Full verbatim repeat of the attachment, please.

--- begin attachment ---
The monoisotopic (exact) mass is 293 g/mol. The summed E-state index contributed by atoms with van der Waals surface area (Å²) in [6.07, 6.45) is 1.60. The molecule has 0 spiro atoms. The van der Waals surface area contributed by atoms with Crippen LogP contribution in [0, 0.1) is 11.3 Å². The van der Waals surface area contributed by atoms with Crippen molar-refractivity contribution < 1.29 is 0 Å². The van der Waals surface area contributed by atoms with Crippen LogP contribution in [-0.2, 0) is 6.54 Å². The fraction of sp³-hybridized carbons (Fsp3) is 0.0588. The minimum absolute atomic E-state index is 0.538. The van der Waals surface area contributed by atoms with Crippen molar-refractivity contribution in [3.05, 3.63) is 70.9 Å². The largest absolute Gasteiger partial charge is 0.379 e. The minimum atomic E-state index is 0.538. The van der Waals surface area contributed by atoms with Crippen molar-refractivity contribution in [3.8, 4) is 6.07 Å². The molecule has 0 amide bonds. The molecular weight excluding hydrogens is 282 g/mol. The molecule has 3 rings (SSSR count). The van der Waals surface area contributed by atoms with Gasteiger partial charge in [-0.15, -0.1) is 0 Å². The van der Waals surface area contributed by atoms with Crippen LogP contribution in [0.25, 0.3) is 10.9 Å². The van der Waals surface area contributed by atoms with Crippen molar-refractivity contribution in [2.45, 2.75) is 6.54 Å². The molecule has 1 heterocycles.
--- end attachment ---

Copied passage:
The monoisotopic (exact) mass is 293 g/mol. The summed E-state index contributed by atoms with van der Waals surface area (Å²) in [6.07, 6.45) is 1.60. The molecule has 0 spiro atoms. The van der Waals surface area contributed by atoms with Crippen LogP contribution in [0, 0.1) is 11.3 Å². The van der Waals surface area contributed by atoms with Crippen molar-refractivity contribution < 1.29 is 0 Å². The van der Waals surface area contributed by atoms with Crippen LogP contribution in [-0.2, 0) is 6.54 Å². The fraction of sp³-hybridized carbons (Fsp3) is 0.0588. The minimum absolute atomic E-state index is 0.538. The van der Waals surface area contributed by atoms with Crippen molar-refractivity contribution in [3.05, 3.63) is 70.9 Å². The largest absolute Gasteiger partial charge is 0.379 e. The minimum atomic E-state index is 0.538. The van der Waals surface area contributed by atoms with Crippen molar-refractivity contribution in [3.8, 4) is 6.07 Å². The molecule has 0 amide bonds. The molecular weight excluding hydrogens is 282 g/mol. The molecule has 3 rings (SSSR count). The van der Waals surface area contributed by atoms with Gasteiger partial charge in [-0.15, -0.1) is 0 Å². The van der Waals surface area contributed by atoms with Crippen LogP contribution in [0.25, 0.3) is 10.9 Å². The van der Waals surface area contributed by atoms with Crippen molar-refractivity contribution in [2.45, 2.75) is 6.54 Å². The molecule has 1 heterocycles.